There is a need for a realistic contingency plan, and the FAA acknowledged that it still has work to do, but without more explanation, it is a BIG STRETCH to claim that this deficiency proves that privatization is needed.
U.S. DoT announced the 25 members of the new Working Group on Improving Air Service to Small Communities who will advise Congress on issues related to providing air service to small communities. Here are some thoughts on how to improve service to Small Communities, add pilots and mechanics to the work force, and create aviation entrepreneurs.
All 17 aviation safety predictions are certain to happen in 2017. Return tomorrow to see the scorecard for the JDA Journal 2016 Prognoses.
The DoT OIG Dashboard does little more than publicize its audits and investigations, which doesn’t advance the OIG’s mission, and appears to be a more of a monument of self-aggrandizement.
After 3 years, Norwegian Air International (NAI) was issued the final grant of foreign air carrier authority by the US DOT. NAI’s bureaucratic voyage to the U.S. has been an exceedingly slow process.
Senator Warner and Representative Norton each have responses to the need to address sexual assaults on aircraft. Both indicate that legislation is needed in light of recent onboard attacks which suggest more attention from the U.S. Department of Justice and the FAA must be initiated.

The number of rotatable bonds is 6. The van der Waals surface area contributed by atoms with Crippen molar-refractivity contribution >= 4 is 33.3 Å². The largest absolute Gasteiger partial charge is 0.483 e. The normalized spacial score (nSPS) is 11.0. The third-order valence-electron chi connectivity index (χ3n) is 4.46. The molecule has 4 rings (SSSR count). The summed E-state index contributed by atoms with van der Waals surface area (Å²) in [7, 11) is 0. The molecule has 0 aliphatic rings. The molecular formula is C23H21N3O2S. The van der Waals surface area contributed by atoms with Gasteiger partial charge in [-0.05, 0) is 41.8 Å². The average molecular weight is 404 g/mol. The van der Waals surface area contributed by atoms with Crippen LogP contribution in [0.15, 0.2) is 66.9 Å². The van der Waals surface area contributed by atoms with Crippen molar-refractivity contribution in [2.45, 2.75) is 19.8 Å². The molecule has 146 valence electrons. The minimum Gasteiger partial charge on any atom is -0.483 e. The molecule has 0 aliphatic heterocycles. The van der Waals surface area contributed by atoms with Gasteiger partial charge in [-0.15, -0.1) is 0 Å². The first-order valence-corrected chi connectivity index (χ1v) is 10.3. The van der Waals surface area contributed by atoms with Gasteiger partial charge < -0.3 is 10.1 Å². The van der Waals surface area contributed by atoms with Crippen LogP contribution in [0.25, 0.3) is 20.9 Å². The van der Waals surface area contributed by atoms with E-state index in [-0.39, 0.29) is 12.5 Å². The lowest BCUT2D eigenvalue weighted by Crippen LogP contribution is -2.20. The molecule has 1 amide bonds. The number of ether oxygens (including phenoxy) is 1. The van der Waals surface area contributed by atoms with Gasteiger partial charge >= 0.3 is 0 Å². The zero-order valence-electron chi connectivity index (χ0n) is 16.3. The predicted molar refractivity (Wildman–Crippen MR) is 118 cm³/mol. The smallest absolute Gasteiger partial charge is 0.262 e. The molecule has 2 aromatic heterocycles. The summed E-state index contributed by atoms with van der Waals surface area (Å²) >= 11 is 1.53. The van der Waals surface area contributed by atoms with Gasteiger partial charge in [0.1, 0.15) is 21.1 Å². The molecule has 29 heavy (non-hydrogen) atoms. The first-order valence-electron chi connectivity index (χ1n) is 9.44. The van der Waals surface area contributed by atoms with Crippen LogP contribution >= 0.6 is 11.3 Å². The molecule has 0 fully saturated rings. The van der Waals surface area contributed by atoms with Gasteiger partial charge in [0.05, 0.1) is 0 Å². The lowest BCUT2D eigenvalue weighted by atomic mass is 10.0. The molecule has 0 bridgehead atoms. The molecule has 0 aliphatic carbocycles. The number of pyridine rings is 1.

The White House held an event about the future growth, safety and regulations of UASs on October 11 with Chief of Staff Denis McDonough, Secretary Foxx, Helen Greiner and Eric Allison. Although there was good feedback, there was no mention that Congress should reconstitute the regulatory regimes which presently balance safety and innovation.
In 1965, Administrator Halaby wrote the President about his frustrations getting Congress to enact legislation needed by the FAA. 50 yrs later, the FAA is faced with a similar challenge.